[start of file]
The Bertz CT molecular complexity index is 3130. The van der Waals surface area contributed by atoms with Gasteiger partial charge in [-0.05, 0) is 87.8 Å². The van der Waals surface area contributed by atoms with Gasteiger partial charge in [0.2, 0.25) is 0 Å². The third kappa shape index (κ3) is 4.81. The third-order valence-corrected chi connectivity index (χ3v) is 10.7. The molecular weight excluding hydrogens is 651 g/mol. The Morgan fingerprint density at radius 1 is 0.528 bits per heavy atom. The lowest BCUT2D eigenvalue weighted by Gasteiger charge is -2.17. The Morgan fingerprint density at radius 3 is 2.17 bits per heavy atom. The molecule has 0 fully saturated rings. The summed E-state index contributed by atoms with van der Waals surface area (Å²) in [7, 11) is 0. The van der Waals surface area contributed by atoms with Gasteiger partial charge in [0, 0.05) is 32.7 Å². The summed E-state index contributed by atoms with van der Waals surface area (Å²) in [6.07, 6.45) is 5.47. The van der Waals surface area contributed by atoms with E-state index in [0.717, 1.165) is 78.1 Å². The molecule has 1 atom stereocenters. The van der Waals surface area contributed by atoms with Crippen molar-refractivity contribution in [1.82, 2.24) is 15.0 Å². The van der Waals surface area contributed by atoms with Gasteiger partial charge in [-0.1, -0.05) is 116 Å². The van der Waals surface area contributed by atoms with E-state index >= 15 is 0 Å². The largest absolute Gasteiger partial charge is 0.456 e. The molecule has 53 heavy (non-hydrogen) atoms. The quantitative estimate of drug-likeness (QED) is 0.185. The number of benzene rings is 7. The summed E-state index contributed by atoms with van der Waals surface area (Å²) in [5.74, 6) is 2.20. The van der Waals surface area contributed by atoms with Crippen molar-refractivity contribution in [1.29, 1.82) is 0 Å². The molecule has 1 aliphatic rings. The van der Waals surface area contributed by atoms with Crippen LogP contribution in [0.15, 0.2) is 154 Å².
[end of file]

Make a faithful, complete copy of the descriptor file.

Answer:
The Bertz CT molecular complexity index is 3130. The van der Waals surface area contributed by atoms with Gasteiger partial charge in [-0.05, 0) is 87.8 Å². The van der Waals surface area contributed by atoms with Gasteiger partial charge in [0.2, 0.25) is 0 Å². The third kappa shape index (κ3) is 4.81. The third-order valence-corrected chi connectivity index (χ3v) is 10.7. The molecular weight excluding hydrogens is 651 g/mol. The Morgan fingerprint density at radius 1 is 0.528 bits per heavy atom. The lowest BCUT2D eigenvalue weighted by Gasteiger charge is -2.17. The Morgan fingerprint density at radius 3 is 2.17 bits per heavy atom. The molecule has 0 fully saturated rings. The summed E-state index contributed by atoms with van der Waals surface area (Å²) in [7, 11) is 0. The van der Waals surface area contributed by atoms with Gasteiger partial charge in [0, 0.05) is 32.7 Å². The summed E-state index contributed by atoms with van der Waals surface area (Å²) in [6.07, 6.45) is 5.47. The van der Waals surface area contributed by atoms with E-state index in [0.717, 1.165) is 78.1 Å². The molecule has 1 atom stereocenters. The van der Waals surface area contributed by atoms with Crippen molar-refractivity contribution in [1.82, 2.24) is 15.0 Å². The van der Waals surface area contributed by atoms with Gasteiger partial charge in [-0.1, -0.05) is 116 Å². The van der Waals surface area contributed by atoms with E-state index >= 15 is 0 Å². The largest absolute Gasteiger partial charge is 0.456 e. The molecule has 53 heavy (non-hydrogen) atoms. The quantitative estimate of drug-likeness (QED) is 0.185. The number of benzene rings is 7. The summed E-state index contributed by atoms with van der Waals surface area (Å²) in [5.74, 6) is 2.20. The van der Waals surface area contributed by atoms with Crippen molar-refractivity contribution in [1.29, 1.82) is 0 Å². The molecule has 1 aliphatic rings. The van der Waals surface area contributed by atoms with Crippen LogP contribution in [0.15, 0.2) is 154 Å².